She lifted her eyes to his. “So you see, you are not the only one who has been taken advantage of. I think it happens to everybody. For a time, I thought I was cursed as well and that my reputation would be ruined and nobody would want to marry me.”


Her experiences were much different than his, but the concerns of a lady differed greatly from the concerns of a gentlemen, as did the way both genders were treated. Believing in oneself was difficult. It had been easy when she had been a child, but now even her strong confidence faltered at times. She was growing up and beginning to realize that the would didn't revolve around her and that the opinions of other people mattered when it came to how she was perceived. Hence, her fear of displeasing the paragons of court propriety.


“Thank you,” she said about the pyramid. “Please do bring your striker. Perhaps your sister can hold it while I light the candles. Or the other way around. First, though, we have to get close to her. I was thinking of waiting until the ball is winding down.”

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John still thought Sophia had had a strong position as she described it, being a beautiful, talented, wealthy heiress to a count. John briefly squeezed her hand as she looked down, but didn’t stay to hold it. He was still not sure how comfortable she was with that, though at least he didn’t think she disliked it, “There are such people in the world.” He said of her con artists, condemnation in his voice.


John nodded when she looked to him, but hesitated, “They were lords, though. P-p-powerful lords.” That deepened the entire affair, made it graver. People like Buckingham were not going to be killed to neatly tie up what had happened, and that lack of attention and gratitude was a significant hobble to a courtly career. “And they g-g-gained nothing by it.” Which was, in some ways, the part that bothered him the most. He couldn’t understand it, which gnawed at him.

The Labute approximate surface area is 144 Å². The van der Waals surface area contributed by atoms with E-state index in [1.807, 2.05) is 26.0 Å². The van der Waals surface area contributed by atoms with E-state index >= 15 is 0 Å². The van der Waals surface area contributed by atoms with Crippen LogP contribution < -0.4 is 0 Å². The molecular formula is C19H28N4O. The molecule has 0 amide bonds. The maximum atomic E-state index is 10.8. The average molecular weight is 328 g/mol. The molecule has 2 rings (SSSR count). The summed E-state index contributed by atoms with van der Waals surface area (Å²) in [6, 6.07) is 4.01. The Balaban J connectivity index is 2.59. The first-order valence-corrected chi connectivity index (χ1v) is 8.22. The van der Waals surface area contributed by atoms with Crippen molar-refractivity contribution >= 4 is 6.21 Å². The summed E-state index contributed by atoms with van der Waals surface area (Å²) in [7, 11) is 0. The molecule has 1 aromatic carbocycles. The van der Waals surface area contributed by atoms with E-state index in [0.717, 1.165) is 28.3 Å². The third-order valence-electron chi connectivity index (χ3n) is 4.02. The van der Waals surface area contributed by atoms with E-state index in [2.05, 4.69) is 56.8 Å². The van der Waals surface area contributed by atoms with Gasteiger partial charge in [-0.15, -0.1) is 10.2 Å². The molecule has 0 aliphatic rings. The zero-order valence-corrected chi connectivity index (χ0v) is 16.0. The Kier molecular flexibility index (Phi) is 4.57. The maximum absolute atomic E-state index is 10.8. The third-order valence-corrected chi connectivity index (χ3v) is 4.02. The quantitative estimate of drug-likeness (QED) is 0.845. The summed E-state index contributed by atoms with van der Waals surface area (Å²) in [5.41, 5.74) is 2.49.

John nodded when she insisted things got better. Nicolette’s medicines and Sophia’s voice lessons provided hope there. And there was enough power in his family that he might rise even without such men. Perhaps one day he would be repaired, at least somewhat, like Sophia’s reputation.


“I’m sorry that happened to you.” John said. “And thank you. I know I’m n-n-not a great deal of fun to be around when I’m like this, but it helps to talk about it.” At least with the right people. John smiled a bit wanly, but gratefully. “I’ll m-m-make it up to you,” He promised, feeling a bit guilty for unloading on his friend, and guiltier for his panic earlier.